The Lancet even argued for a similar programme to be extended to the European Union. Ridley and Alfonso Calles Sánchez proposed an EU voucher that would provide priority regulatory review through the European Medicines Agency, as well as accelerated pricing and reimbursement decisions by EU member states.
Ridley admits that an EU voucher might still be years away. Europe adopted the Orphan Drug Act only 15 years after its introduction to the US.
So is it true, then, that the only way to incentivize pharmaceutical companies to work to develop medicines to save lives, and potentially prevent global epidemics, is with financial incentives that generate profits for them?
Ridley takes a pragmatic view.
“People in drug companies fundamentally want to improve the health of the world,” he says. “But they have shareholders to satisfy. I think it’s unlikely that they will “get rich” from the PRV programme – they would have to be able to generate billions of dollars from this. But the PRV programme could give those companies millions of dollars that would cover a chunk of the research and development invested in these drugs. This would give pharma firms the opportunity to do good in the world without having to justify a significant cost to shareholders.”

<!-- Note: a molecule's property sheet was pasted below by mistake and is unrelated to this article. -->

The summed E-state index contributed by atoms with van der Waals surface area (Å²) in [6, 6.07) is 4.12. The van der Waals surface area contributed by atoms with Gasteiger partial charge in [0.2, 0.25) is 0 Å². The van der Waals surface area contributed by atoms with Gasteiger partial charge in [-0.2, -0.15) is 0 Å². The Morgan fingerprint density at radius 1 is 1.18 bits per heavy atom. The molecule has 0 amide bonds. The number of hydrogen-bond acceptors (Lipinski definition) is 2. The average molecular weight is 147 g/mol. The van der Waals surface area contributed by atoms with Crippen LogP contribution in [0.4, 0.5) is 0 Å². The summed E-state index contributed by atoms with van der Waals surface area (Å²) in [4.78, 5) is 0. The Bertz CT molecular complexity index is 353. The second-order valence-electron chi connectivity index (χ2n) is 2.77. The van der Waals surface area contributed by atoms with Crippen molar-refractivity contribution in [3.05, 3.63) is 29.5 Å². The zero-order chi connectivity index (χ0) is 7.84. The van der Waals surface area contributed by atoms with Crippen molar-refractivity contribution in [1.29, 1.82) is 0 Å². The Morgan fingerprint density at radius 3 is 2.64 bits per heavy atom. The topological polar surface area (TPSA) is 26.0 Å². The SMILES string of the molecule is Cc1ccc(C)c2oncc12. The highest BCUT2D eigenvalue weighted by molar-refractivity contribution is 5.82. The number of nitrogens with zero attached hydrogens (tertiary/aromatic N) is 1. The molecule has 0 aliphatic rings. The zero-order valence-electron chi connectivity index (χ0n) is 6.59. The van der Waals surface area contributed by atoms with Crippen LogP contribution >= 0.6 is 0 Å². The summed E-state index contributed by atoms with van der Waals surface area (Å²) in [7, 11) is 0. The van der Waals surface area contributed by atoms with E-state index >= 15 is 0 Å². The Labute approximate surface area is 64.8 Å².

But from a business perspective, Ridley is confident about the knock on benefits that these schemes could have, for both small pharmaceutical companies that could sell the PRVs and also pharmaceutical companies operating in the developing world.